• Sunday, April 14, 2024
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How surge in prices affect Nigerian retailers

Harnessing Nigeria’s retail industry as driver of economic growth and social cohesion

Retailers in Africa’s biggest economy have been hard hit by the surge in prices of items ranging from food, equipment and stationeries as consumers’ income continues to shrink.

Chidi Akubuiro, the managing director at TradeDepot, a B2B eCommerce and embedded finance platform, in an interview says while the impact on consumers has been well documented, it is also important that we don’t lose sight of how it is affecting neighbourhood retailers who make a living from selling food items and other products across the country.

“For some products, we have seen more than 60 percent increases in prices in the last 12 months. On average, the price of products in our food category (dominated by noodles and pasta products) has increased by 27 percent,” Akubuiro said.

He also added that home care products have increased year-on-year by 43 percent, breakfast and snack prices have increased by 30 percent.

“These significant increases add to the pressure on store owners to not only stock products that will sell but to make sure they are getting the best possible prices for these products.

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“These rising prices and the wider economic situation mean consumers’ spending power is reducing, and that means less money in the hands of retailers.

“Even if store owners are certain that consumers will buy, rising prices mean they are likely to reduce their basket sizes, which in turn reduces their profits,” Akubuiro said.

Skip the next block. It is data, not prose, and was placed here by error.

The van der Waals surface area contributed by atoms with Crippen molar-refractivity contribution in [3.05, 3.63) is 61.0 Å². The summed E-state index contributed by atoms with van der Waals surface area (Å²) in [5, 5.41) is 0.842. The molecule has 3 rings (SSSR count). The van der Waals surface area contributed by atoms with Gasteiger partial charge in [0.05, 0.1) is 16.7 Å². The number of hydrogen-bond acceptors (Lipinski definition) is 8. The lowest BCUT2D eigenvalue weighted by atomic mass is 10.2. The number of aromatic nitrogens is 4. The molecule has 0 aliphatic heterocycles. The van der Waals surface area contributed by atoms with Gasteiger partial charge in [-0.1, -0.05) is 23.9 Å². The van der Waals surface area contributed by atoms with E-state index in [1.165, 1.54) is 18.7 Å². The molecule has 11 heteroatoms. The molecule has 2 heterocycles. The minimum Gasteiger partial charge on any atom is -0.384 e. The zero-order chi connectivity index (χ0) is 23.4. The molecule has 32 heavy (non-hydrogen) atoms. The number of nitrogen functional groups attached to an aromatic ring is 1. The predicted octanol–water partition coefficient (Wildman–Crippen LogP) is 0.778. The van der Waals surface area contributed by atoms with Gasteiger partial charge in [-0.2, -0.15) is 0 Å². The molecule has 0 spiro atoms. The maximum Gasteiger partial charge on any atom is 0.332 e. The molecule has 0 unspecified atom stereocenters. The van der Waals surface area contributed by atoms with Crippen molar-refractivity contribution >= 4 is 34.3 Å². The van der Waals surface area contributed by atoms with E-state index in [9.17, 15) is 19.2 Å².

Food inflation, which comprises more than 50 percent of the inflation rate, rose to 19.50 percent, the highest in eight months when compared to 18.37 percent in the previous month, according to the National Bureau of Statistics (NBS).

The hike in food prices as a result of the Ukraine-Russia crisis has intensified the hardship for many people, since both countries are major producers and exporters of agricultural commodities, particularly grains, and countries like Nigeria depend heavily on them for inputs in direct human consumption and industrial processing.

Last month, a report by Fitch Solutions stated that Nigeria’s rising inflation rate could be a key risk to consumer spending in 2022 thereby affecting purchasing power and limiting spending to essentials.

The report titled ‘Elevated Inflation Will Weigh on Consumer Spending’ predicts real household spending to grow by 3.6 percent in 2022, a slight deceleration from the estimated 3.7 percent growth in 2021.

“The Ukraine-Russia conflict has significantly impacted the global supply prices of key commodities, such as oil and gas, fertiliser, wheat, corn and barley. The commodity price increases are already feeding through into higher consumer prices and will continue to over the year,” the report noted.

Akubuiro advised that beyond addressing the factors that are driving up prices, it is essential that we prioritise the needs of store owners and support them to thrive in these challenging times.

“We need to make it easier for them to not only access the stock at the best prices to ensure profitability for their businesses but also to access financial services that will cushion them from the impact of rising prices and other pressures impacting their businesses.